One of the most important issues in the impending presidential election is tax policy, necessitating that the candidate's positions be closely examined. In the estimation of this "professor," both receive a grade of 'F.'
President Obama has repeatedly made it known that he seeks to let the George W. Bush tax cuts expire for higher-income Americans, increasing the progressivity of the Tax Code to take more from those at the top so as to redistribute their wealth. Not satisifed with a top federal income tax rate of 35 percent, the president would allow the rate to increase to at least 39.6 percent, the tariff which was in effect under President Bill Clinton.
Mitt Romney had little to say about tax policy until he was pushed by the right wing of the party to propose something dramatic, and he did, a stunning 20 percent across the board reduction in current tax rates, which would be expected in and of itself to deny the treasury trillions of dollars over a ten-year period. When Gov. Romney was pressed to explain how we would pay for this initiative, he proposed limiting deductions, but to date, has not stated which deductions would be limited or eliminated, expecting the American people to elect him on the basis of blind faith.
Candidate Romney tells us that we can reduce tax rates and markedly increase defense spending while reducing the national debt, precisely what former President George H. W. Bush termed "voodoo economics" in his 1980 presidential bid against Ronald Reagan.
Neither candidate has proposed a fair, simple system of taxation, in which the federal income tax would be eliminated in favor of a value added tax or consumption (sales) tax. President Obama would never propose such a system because it would impact upon his ability to disproportionately tax the wealthy. One can only speculate about why Mitt Romney has not proposed such a system. Perhaps he is listening to those who benefit form tying the American people into knots as we waste hundreds of billions of dollars and hours each year to comply with the arcane, inane, mystifying and incomprehensible Internal Revenue Service Tax Code. We deserve to be the laughingstock of the world for the manner in which we tax our people, through the most convoluted, bizarre process imaginable. Every effort to "help" the American people through implementing new tax policy has served merely to make even more complex and unwieldy the tens of thousands of pages of Tax Code that have metastasized over decades of tinkering with law.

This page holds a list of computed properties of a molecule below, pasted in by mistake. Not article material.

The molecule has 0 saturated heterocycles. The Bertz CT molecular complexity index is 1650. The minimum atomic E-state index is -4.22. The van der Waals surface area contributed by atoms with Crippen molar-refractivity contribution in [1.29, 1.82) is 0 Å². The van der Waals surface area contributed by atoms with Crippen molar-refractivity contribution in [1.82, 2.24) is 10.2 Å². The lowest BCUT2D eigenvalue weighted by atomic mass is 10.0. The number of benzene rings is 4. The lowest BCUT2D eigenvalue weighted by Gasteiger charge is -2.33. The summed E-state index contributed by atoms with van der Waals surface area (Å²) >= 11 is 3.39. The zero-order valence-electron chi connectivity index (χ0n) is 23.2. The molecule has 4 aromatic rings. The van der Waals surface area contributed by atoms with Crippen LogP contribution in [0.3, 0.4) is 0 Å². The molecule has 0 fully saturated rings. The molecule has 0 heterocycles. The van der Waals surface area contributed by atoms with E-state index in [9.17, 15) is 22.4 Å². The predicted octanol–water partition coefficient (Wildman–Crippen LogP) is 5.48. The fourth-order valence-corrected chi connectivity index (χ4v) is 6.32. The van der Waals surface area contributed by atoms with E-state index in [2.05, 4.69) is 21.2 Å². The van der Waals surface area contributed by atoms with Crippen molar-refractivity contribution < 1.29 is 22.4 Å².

It is understandable that businesses are refraining from hiring and spending, given that no one knows what tax policy or rates will be in effect beginning next year. This is a nation which now operates on stopgap spending plans, Congress and the president shamefully having failed to approve a budget even when the Democrats controlled the executive and legislative branches.
The American people and American businesses have every reason to expect the worst in an era in which political grandstanding and hyper-partisanship come first and the people come last. When we cry out for a sane, simple and equitable system of taxation, our "leaders", including the presidential candidates, shout back, "We are not listening to you!" Thanks a lot, gentlemen!
It is disappointing that only a small number of Americans are expected to join me in voting for a third-party candidate to lead our nation.